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Apparently Economics is Really Easy

Pictured: The Governor of the Bank of Canada trying to find his ass with both hands.

Pictured: The Governor of the Bank of Canada trying to find his ass with both hands.

Young Canadians who are facing long-term underemployment (your humble scribe included) will be pleased to learn that Mr. Stephen Poloz has some advice for us:

“When I bump into youths, they ask me, you know, ‘What am I supposed to do in a situation?’ I say, look, having something unpaid on your CV is very worth it because that’s the one thing you can do to counteract this scarring effect. Get some real-life experience even though you’re discouraged, even if it’s for free,” Mr. Poloz told reporters Monday in Ottawa.”

What a coincidence: my father gave me the same advice a few months ago.

Of course, my father, unlike Stephen Poloz, is not the Governor of the Bank of Canada, but I suppose that it’s too much to expect that the person whose four-hundred-and-thirty-thousand-dollar-a-year job it is to oversee the economy would offer unemployed people something beyond paternal advice. I mean, it’s not like he’s in a position to put a dent in the unemployment rate or anything like that. 

He was also a bit mum about a few minor details, such as, for example, what young Canadians are supposed to eat and where they are supposed to sleep while we’re giving our labour away for free over an indefinite period, but I’m sure that he, having a degree in economics, must have some suggestions. Perhaps the Toronto Dominion Bank will generously volunteer to forgive my tuition debts.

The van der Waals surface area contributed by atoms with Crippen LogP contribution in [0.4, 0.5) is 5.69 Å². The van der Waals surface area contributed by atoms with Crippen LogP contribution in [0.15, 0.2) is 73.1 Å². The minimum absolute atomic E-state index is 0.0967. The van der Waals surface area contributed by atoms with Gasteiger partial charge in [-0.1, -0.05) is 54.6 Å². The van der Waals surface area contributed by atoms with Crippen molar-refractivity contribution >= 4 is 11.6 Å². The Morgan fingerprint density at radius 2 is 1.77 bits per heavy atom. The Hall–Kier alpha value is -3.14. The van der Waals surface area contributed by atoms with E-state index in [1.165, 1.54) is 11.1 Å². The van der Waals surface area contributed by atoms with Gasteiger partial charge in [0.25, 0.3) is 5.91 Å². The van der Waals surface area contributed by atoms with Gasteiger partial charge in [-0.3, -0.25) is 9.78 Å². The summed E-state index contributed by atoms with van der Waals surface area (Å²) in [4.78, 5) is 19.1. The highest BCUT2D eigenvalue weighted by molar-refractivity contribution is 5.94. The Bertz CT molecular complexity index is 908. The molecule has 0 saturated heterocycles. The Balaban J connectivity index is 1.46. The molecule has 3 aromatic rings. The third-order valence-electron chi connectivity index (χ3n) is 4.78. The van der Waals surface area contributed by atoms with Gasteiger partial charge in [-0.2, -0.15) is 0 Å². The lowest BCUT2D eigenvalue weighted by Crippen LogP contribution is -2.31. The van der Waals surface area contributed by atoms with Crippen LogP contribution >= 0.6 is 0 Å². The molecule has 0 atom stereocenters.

Now, this statement isn’t exactly “Let them eat cake” in terms of pithiness, but it’s coming close in terms of sentiment. But what really gets my gall up is the fact that Stephen Poloz, Canada’s top economist, apparently doesn’t even understand basic economics. So what, however many million under- and unemployed Canadians are supposed to start giving their work away for free all at the same time? And this is going to get us all jobs, rather than, for example, driving the unemployment rate up even further since there are apparently millions of people who are willing to work without being paid for it?